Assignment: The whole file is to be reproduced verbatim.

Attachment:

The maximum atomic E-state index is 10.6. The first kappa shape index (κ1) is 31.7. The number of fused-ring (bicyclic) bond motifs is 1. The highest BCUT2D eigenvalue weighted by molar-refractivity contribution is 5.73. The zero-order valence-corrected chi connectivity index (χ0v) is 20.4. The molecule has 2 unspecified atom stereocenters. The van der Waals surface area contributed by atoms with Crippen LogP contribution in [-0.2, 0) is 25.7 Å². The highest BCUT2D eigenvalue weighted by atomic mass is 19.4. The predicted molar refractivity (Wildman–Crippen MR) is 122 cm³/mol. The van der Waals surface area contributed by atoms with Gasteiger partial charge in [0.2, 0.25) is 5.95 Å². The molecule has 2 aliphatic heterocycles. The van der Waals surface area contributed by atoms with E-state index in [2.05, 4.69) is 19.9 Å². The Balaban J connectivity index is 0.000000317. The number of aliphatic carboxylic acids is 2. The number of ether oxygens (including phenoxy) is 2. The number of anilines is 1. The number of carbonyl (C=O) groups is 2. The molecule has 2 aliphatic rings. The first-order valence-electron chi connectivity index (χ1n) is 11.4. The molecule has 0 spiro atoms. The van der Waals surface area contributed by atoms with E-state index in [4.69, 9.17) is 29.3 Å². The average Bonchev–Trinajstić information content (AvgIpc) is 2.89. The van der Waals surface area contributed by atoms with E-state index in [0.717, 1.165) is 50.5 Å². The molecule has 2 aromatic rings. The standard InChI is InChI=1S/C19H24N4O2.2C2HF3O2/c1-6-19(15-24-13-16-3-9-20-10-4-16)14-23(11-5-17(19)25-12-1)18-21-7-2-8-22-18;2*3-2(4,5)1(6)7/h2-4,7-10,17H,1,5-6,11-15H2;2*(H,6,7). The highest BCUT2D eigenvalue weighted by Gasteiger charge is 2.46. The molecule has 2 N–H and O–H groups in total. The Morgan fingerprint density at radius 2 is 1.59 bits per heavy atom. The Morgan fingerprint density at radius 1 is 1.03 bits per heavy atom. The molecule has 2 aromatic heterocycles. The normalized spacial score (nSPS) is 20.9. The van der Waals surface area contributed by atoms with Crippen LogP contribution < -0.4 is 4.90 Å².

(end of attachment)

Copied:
The maximum atomic E-state index is 10.6. The first kappa shape index (κ1) is 31.7. The number of fused-ring (bicyclic) bond motifs is 1. The highest BCUT2D eigenvalue weighted by molar-refractivity contribution is 5.73. The zero-order valence-corrected chi connectivity index (χ0v) is 20.4. The molecule has 2 unspecified atom stereocenters. The van der Waals surface area contributed by atoms with Crippen LogP contribution in [-0.2, 0) is 25.7 Å². The highest BCUT2D eigenvalue weighted by atomic mass is 19.4. The predicted molar refractivity (Wildman–Crippen MR) is 122 cm³/mol. The van der Waals surface area contributed by atoms with Gasteiger partial charge in [0.2, 0.25) is 5.95 Å². The molecule has 2 aliphatic heterocycles. The van der Waals surface area contributed by atoms with E-state index in [2.05, 4.69) is 19.9 Å². The Balaban J connectivity index is 0.000000317. The number of aliphatic carboxylic acids is 2. The number of ether oxygens (including phenoxy) is 2. The number of anilines is 1. The number of carbonyl (C=O) groups is 2. The molecule has 2 aliphatic rings. The first-order valence-electron chi connectivity index (χ1n) is 11.4. The molecule has 0 spiro atoms. The van der Waals surface area contributed by atoms with E-state index in [4.69, 9.17) is 29.3 Å². The average Bonchev–Trinajstić information content (AvgIpc) is 2.89. The van der Waals surface area contributed by atoms with E-state index in [0.717, 1.165) is 50.5 Å². The molecule has 2 aromatic rings. The standard InChI is InChI=1S/C19H24N4O2.2C2HF3O2/c1-6-19(15-24-13-16-3-9-20-10-4-16)14-23(11-5-17(19)25-12-1)18-21-7-2-8-22-18;2*3-2(4,5)1(6)7/h2-4,7-10,17H,1,5-6,11-15H2;2*(H,6,7). The highest BCUT2D eigenvalue weighted by Gasteiger charge is 2.46. The molecule has 2 N–H and O–H groups in total. The Morgan fingerprint density at radius 2 is 1.59 bits per heavy atom. The Morgan fingerprint density at radius 1 is 1.03 bits per heavy atom. The molecule has 2 aromatic heterocycles. The normalized spacial score (nSPS) is 20.9. The van der Waals surface area contributed by atoms with Crippen LogP contribution < -0.4 is 4.90 Å².